MIL-STD-810G covers Ballistic Shock in Method 522.1. Method 522.1 is somewhat lengthy at 15 pages and covers the momentum exchange between two or more bodies or momentum exchange between a liquid or gas and a solid. The method is used to assure components mounted in, for example, an armored vehicle continue to operate after that vehicle has been hit by non-penetrating enemy fire or a nearby mine.
Ballistic Shock Defined
Ballistic Shock is a high-level shock that generally results from the impact of projectiles or ordnance on armored combat vehicles. Armored combat vehicles must survive the shocks resulting from large caliber non-perforating projectile impacts, mine blasts, and overhead artillery attacks, while still retaining their combat mission capabilities. This is a very complex subject given actual shock levels vary with the type of vehicle, the specific munition used, the impact location or proximity, and where on the vehicle the shock is measured. No good computational simulation has yet been developed. That is, the prediction of response to ballistic shock is, in general, not possible except in the simplest configurations. When an armored vehicle is subjected to a non-perforating large caliber munition impact or blast, the structure locally experiences a force loading of very high intensity and of relatively short duration. Though the force loading is localized, the entire vehicle is subjected to stress waves traveling over the surface and through the structure.
General characteristics of ballistic shock environments are as follows:
- near-the-source stress waves in the structure caused by high material strain rates (nonlinear material region) that propagate into the near field and beyond;
- combined low and high frequency (10 Hz – 1,000,000 Hz) and very broadband frequency input;
- high acceleration (300g – 1,000,000g) with comparatively high structural velocity and displacement response;
- short-time duration (<180 msec);
- high residual structure displacement, velocity, and acceleration response (after the event);
- caused by (1) an inelastic collision of two elastic bodies, or (2) an extremely high fluid pressure applied for a short period of time to an elastic body surface coupled directly into the structure, and with point source input, i.e., input is either highly localized as in the case of collision, or area source input, i.e., widely dispersed as in the case of a pressure wave;
- comparatively high structural driving point impedance (P/v, where P is the collision force or pressure, and v the structural velocity). At the source, the impedance could be substantially less if the material particle velocity is high;
- measurement response time histories that are very highly random in nature, i.e., little repeatability and very dependent on the configuration details;
- shock response at points on the structure is somewhat affected by structural discontinuities;
- structural response may be accompanied by heat generated by the inelastic impact or the fluid blast wave;
- the nature of the structural response to ballistic shock does not suggest that the materiel or its components may be easily classified as being in the “near field” or “far field” of the ballistic shock device. In general, materiel close to the source experiences high accelerations at high frequencies, whereas materiel far from the source will, in general, experience high acceleration at low frequencies as a result of the filtering of the intervening structural configuration.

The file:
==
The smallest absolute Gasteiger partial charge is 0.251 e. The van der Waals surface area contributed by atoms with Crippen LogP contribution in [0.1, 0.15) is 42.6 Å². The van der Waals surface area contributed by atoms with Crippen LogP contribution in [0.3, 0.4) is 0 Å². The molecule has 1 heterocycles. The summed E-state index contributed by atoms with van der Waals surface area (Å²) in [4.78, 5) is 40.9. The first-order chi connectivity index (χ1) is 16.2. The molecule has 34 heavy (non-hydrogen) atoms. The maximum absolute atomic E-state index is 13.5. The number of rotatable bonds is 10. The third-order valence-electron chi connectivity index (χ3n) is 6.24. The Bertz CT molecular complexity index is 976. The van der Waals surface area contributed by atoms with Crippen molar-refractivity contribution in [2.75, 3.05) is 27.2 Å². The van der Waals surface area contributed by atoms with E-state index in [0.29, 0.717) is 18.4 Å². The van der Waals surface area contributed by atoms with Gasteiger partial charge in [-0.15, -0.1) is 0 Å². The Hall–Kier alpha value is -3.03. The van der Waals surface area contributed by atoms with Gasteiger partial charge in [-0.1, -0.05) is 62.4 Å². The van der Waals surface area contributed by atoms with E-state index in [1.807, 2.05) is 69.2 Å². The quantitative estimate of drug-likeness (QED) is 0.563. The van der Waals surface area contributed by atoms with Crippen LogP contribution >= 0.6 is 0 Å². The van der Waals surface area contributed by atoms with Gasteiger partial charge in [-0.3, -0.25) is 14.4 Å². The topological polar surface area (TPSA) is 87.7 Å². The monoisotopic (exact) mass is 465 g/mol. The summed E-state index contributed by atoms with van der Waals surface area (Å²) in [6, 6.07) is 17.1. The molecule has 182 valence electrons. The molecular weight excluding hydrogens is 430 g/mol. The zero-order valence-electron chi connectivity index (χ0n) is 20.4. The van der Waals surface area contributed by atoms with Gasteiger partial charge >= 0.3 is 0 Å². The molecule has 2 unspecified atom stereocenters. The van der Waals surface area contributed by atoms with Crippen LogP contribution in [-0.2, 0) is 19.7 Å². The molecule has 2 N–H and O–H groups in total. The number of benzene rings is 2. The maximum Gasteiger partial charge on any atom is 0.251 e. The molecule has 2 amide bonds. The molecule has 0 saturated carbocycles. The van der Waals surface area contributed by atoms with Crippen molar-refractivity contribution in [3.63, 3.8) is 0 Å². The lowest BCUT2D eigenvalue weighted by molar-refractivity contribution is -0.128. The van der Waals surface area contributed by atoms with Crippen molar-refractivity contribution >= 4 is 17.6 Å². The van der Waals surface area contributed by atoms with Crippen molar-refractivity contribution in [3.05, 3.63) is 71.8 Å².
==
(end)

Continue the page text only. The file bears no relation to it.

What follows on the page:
Effects of Ballistic Shock
- system failure as a result of destruction of the structural integrity of micro electronic chips including their mounting configuration;
- system component failure as a result of relay chatter;
- system component failure as a result of circuit card malfunction, circuit card damage, and electronic connector failure. On occasion, circuit card contaminants having the potential to cause short circuits may be dislodged under ballistic shock. Circuit card mounts may be subject to damage from substantial velocity changes and large displacements.
- material failure as a result of cracks and fracture in crystals, ceramics, epoxies or glass envelopes.
- system component failure as a result of sudden velocity change of the structural support of the system component, or the internal structural configuration of the mechanical or electro-mechanical system.
Selecting a Test Procedure
Method 522.1 provides for five ballistic shock tests:
Procedure I – Ballistic Hull and Turret
Procure an actual vehicle or prototype and fire appropriate threat projectiles at it. This is a very expensive test.
Procedure II – Large Scale Ballistic Shock Simulator
Shock testing of complete components, with assemblies weighing up to 1100 lbs, can be accomplished using devices such as a Large Scale Ballistic Shock Simulator. For large items, the Large Scale Ballistic Shock Simulator (LSBSS) utilizes an explosive charge to drive a plate to which the materiel is mounted. This is considerably less expensive than Procedure I.
Procedure III – Light Weight Shock Machine
For assemblies weighing less that 250 lbs, a Light Weight Shock Machine from MIL-S-901D can be used.
Procedure IV – Mechanical Shock Simulator
Mechanical shock simulators have been constructed to test very light weight components (1 to 4 lb) for the smallest machine; higher for other contractor machines.
Procedure V – Medium Weight Shock Machine
For assemblies weighing less that 5000 lbs, a Medium Weight Shock Machine from MIL-S-901D can be used.
Procedure VI – Drop Table
Light weight components, usually weighing less than 40 lbs, can be tested using a drop table. The commonly available drop test machine is the least expensive and most accessible test technique.
After the testing, evaluate the components for damage and proper operation.